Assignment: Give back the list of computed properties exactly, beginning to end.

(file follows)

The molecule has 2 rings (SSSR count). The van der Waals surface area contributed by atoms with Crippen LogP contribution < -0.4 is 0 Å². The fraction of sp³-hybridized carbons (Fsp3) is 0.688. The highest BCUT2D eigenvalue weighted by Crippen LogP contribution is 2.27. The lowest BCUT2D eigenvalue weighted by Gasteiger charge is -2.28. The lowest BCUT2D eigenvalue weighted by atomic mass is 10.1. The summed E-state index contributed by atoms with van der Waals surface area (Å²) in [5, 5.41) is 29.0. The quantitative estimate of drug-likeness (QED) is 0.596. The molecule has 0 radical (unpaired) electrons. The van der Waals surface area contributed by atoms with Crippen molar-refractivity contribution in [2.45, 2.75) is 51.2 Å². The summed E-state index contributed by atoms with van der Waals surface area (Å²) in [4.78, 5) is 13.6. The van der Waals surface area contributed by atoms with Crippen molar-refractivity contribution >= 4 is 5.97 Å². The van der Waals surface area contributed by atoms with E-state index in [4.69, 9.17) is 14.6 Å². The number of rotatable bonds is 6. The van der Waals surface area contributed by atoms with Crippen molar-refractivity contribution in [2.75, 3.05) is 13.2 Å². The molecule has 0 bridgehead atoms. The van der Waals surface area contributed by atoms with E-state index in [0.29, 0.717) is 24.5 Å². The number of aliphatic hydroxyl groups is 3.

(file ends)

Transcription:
The molecule has 2 rings (SSSR count). The van der Waals surface area contributed by atoms with Crippen LogP contribution < -0.4 is 0 Å². The fraction of sp³-hybridized carbons (Fsp3) is 0.688. The highest BCUT2D eigenvalue weighted by Crippen LogP contribution is 2.27. The lowest BCUT2D eigenvalue weighted by Gasteiger charge is -2.28. The lowest BCUT2D eigenvalue weighted by atomic mass is 10.1. The summed E-state index contributed by atoms with van der Waals surface area (Å²) in [5, 5.41) is 29.0. The quantitative estimate of drug-likeness (QED) is 0.596. The molecule has 0 radical (unpaired) electrons. The van der Waals surface area contributed by atoms with Crippen molar-refractivity contribution in [2.45, 2.75) is 51.2 Å². The summed E-state index contributed by atoms with van der Waals surface area (Å²) in [4.78, 5) is 13.6. The van der Waals surface area contributed by atoms with Crippen molar-refractivity contribution >= 4 is 5.97 Å². The van der Waals surface area contributed by atoms with E-state index in [4.69, 9.17) is 14.6 Å². The number of rotatable bonds is 6. The van der Waals surface area contributed by atoms with Crippen molar-refractivity contribution in [2.75, 3.05) is 13.2 Å². The molecule has 0 bridgehead atoms. The van der Waals surface area contributed by atoms with E-state index in [0.29, 0.717) is 24.5 Å². The number of aliphatic hydroxyl groups is 3.